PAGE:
While energy companies may worry about hackers disrupting the power grid, squirrels are actually far more powerful than cyber-whizzes when it comes to sabotaging our electricity supply. A website called Cyber Squirrel 1 documents every public record of squirrels and other animals disrupting power services dating back to 1987. It has counted more than 1100 squirrel-related outages across the world for that time period, which is no doubt a vast underestimate. In a 2016 survey of public power utilities, wildlife was the most common cause of power outages, and for most power companies, that tends to mean squirrels.

10. THEY CAN HEAT UP THEIR TAILS TO WARD OFF PREDATORS.

A ground squirrel sits with its mouth open.
David McNew, Getty Images

California ground squirrels have an interesting way of scaring off rattlesnakes. Like cats, their tails puff up when they go on the defense. A squirrel will wave its tail at a rattlesnake to convince the snake that it's a formidable opponent. Surprisingly, they whip their tails at their foes whether it's light or dark outside. Squirrels can control the blood flow to their tails to cool down or keep warm, and they use this to their advantage in a fight, pumping blood into their tails. Even if the rattlesnakes can't see the bushy tails, researchers found in 2007, they can sense the heat coming off them.

11. THEY HELP SCIENTISTS KNOW WHETHER A FOREST IS HEALTHY.

A squirrel runs down a tree trunk toward a pile of leaves.
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Researchers look at tree squirrel populations to measure just how well a forest ecosystem is faring. Because they depend on their forest habitats for seeds, nesting sites, and food storage, the presence and demographics of tree squirrels in an area is a good bellwether for the health of a mature forest. Studying changes in squirrel populations can help experts determine the environmental impact of logging, fires, and other events that alter forest habitats [PDF].

12. THEY CAN LIE.

A squirrel with a bushy tail stands on its hind legs.
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Gray squirrels know how to deceive. They can engage in what's called "tactical deception," a behavior previously only seen in primates, as a study in 2008 found. When they think they're being watched by someone looking to pilfer their cache of food, the researchers discovered, they will pretend to dig a hole as if burying their acorn or nut, but tuck their snack into their mouth and go bury it elsewhere.

13. THEY WERE ONCE AMERICA'S MOST POPULAR PET.

A man in a hat kisses a squirrel on the White House grounds
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Though some states currently ban (or require permits for) keeping squirrels as pets, it was once commonplace. Warren G. Harding kept a squirrel named Pete who would sometimes show up to White House meetings and briefings, where members of Harding's cabinet would bring him nuts. But keeping a squirrel around wasn't just for world leaders—the rodent was the most popular pet in the country, according to Atlas Obscura. From the 1700s onwards, squirrels were a major fixture in the American pet landscape and were sold in pet shops. Despite Harding's love of Pete, by the time he lived in the White House in the 1920s, squirrel ownership was already on the wane, in part due to the rise of exotic animal laws.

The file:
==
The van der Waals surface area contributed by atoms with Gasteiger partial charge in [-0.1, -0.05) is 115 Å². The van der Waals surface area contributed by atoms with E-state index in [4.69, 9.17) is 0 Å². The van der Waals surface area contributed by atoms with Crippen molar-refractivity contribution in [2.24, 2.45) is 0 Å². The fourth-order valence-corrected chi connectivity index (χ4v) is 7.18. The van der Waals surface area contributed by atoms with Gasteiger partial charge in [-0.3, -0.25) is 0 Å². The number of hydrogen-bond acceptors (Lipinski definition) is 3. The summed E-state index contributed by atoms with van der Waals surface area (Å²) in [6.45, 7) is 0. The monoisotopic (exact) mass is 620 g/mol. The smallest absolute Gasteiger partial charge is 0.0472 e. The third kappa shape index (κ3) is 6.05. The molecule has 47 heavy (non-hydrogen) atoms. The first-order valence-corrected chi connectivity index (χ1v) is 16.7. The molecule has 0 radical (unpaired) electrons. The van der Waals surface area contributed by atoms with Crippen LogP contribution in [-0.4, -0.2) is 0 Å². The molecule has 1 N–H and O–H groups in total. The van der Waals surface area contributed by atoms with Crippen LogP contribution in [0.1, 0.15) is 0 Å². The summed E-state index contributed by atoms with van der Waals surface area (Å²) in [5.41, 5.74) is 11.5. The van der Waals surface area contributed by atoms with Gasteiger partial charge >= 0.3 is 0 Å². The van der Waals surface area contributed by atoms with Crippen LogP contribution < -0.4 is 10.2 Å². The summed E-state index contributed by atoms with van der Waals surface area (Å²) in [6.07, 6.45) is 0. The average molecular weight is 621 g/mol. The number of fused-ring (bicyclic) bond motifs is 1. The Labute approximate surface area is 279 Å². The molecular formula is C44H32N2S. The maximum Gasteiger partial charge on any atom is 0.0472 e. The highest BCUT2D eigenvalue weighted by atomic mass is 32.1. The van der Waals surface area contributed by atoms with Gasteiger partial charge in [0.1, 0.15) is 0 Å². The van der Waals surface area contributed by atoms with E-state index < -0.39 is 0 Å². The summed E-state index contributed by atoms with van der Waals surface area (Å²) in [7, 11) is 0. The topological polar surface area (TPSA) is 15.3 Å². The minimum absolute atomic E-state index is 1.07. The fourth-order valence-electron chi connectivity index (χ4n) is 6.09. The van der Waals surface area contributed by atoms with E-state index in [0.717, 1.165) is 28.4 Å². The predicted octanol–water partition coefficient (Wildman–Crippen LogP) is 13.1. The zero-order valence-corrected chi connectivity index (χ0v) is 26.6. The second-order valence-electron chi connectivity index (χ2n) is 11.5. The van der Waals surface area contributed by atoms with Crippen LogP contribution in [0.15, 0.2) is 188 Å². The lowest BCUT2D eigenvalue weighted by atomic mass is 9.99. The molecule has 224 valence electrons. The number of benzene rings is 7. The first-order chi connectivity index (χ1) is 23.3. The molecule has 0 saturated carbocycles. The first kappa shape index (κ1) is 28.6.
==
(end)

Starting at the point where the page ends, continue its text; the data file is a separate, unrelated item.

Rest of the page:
14. THE MERE SIGHT OF JUST ONE COULD ONCE ATTRACT A CROWD.

A historical photo of nurses leaning down to feed a black squirrel
Library of Congress // Public Domain

The American cities of the 1800s weren't great places to catch a glimpse of wildlife, squirrels included. In fact, the animals were so rare that in the summer of 1856, when a gray squirrel escaped from its cage inside a downtown New York apartment building (where it was surely living as someone's pet), it merited a write-up in The New York Times. According to the paper, several hundred people gathered to gawk at the tree where the squirrel took refuge and try to coax the rodent down. In the end, a police officer had to force the crowd to disperse. The paper did not document what happened to the poor squirrel.

15. IN THE 19TH CENTURY, THEY WERE TASKED WITH TEACHING COMPASSION.

A boy doing homework with a squirrel on the table.
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In the mid-1800s, seeking to return a little bit of nature to concrete jungles, cities began re-introducing squirrels to their urban parks. Squirrels provided a rare opportunity for city slickers to see wildlife, but they were also seen as a sort of moral compass for young boys. Observing and feeding urban squirrels was seen as a way to steer boys away from their "tendency toward cruelty," according to University of Pennsylvania historian Etienne Benson [PDF]. Boy Scouts founder Ernest Thompson Seton argued in a 1914 article that cities should introduce "missionary squirrels" to cities so that boys could befriend them. He and other advocates of urban squirrels "saw [them] as opportunities for boys to establish trusting, sympathetic, and paternalistic relationships with animal others," Benson writes.